Reconstruct logistic regression for external validation

I want to externally validate a logistic regression model that my former colleague constructed together with another company, and that has been published. I have data from another cohort to which I want to apply the model. I'm using R, but I think my question is more about the concept of logistic regression in general.

I have found a lot of topics on how to validate a newly constructed model in R (glm class), but because I don't have the original dataset, I have to "reconstruct" the logistic regression to determine an individual's probability of the outcome. The article only presents prevalences and odds-ratios.

I thought of two strategies:

1. Using the proportions and odds-ratios from the article, to work out the model's intercept (it's not given in the article), using $$intercept = log(baseline\_odds) - ( log(OR_1) * X_1 + ... + log(OR_n) * X_n)$$ with $X_i$ the prevalence of the study population ($0-1$) with the specified characteristic associated with $OR_i$.
I want to use this intercept to calculate the probability of the outcome in all individuals of my new population:
$$odds = exp(intercept + log(OR_i) * Y_i)\\ p = odds / (1+odds)$$ so with the prevalences in the validation population.
2. Multiplying the odds in the new population with the odds ratios from the article, if that characteristic applies, so $$odds = baseline\_odds * OR_i \\ p = odds / (1+odds)$$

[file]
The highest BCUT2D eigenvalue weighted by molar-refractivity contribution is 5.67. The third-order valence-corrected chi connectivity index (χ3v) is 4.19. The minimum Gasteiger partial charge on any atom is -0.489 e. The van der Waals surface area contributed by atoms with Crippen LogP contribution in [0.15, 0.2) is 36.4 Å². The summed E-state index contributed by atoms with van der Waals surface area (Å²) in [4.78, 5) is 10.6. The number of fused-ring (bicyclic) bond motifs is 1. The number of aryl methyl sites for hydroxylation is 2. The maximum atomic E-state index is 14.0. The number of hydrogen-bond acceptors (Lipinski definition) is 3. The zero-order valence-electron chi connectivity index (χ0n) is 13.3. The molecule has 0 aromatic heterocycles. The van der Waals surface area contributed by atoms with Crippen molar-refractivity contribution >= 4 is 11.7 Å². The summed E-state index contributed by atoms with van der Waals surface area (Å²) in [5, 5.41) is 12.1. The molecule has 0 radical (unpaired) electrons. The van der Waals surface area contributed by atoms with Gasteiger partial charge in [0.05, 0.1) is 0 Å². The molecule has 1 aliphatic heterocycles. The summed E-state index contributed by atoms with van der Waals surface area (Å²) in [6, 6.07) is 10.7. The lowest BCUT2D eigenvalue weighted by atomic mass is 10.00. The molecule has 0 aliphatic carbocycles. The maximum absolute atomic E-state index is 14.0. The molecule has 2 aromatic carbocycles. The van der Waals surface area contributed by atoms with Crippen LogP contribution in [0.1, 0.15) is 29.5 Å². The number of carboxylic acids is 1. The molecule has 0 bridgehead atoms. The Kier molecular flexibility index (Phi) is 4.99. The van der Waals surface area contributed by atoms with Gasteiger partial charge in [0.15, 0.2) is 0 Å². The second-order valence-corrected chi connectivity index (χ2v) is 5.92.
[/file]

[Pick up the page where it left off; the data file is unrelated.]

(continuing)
Is my way of thinking correct?

I have multiple problems however:

1. If I calculate the intercept, it's not exactly the same as the original intercept (I checked with a model with all parameters known). Is this all because of rounding errors?
I am aware that the intercept also contains some information from the specific population (like prevalence in the training population), and corrects for over- or underfitting.
2. The probabilities I compute are different for both strategies. This makes sense because option #2 ignores all the information that was stored in the intercept, but that option allows me to adjust for a different prevalence in the new population.

My question is which strategy I should use, and how I can tackle the problems I encounter.

• Watch what you mean for log(odds). It is the log of the odds that $Y=1$ when all the covariates are set to zero. It is not an average of anything. Mar 10 '16 at 13:45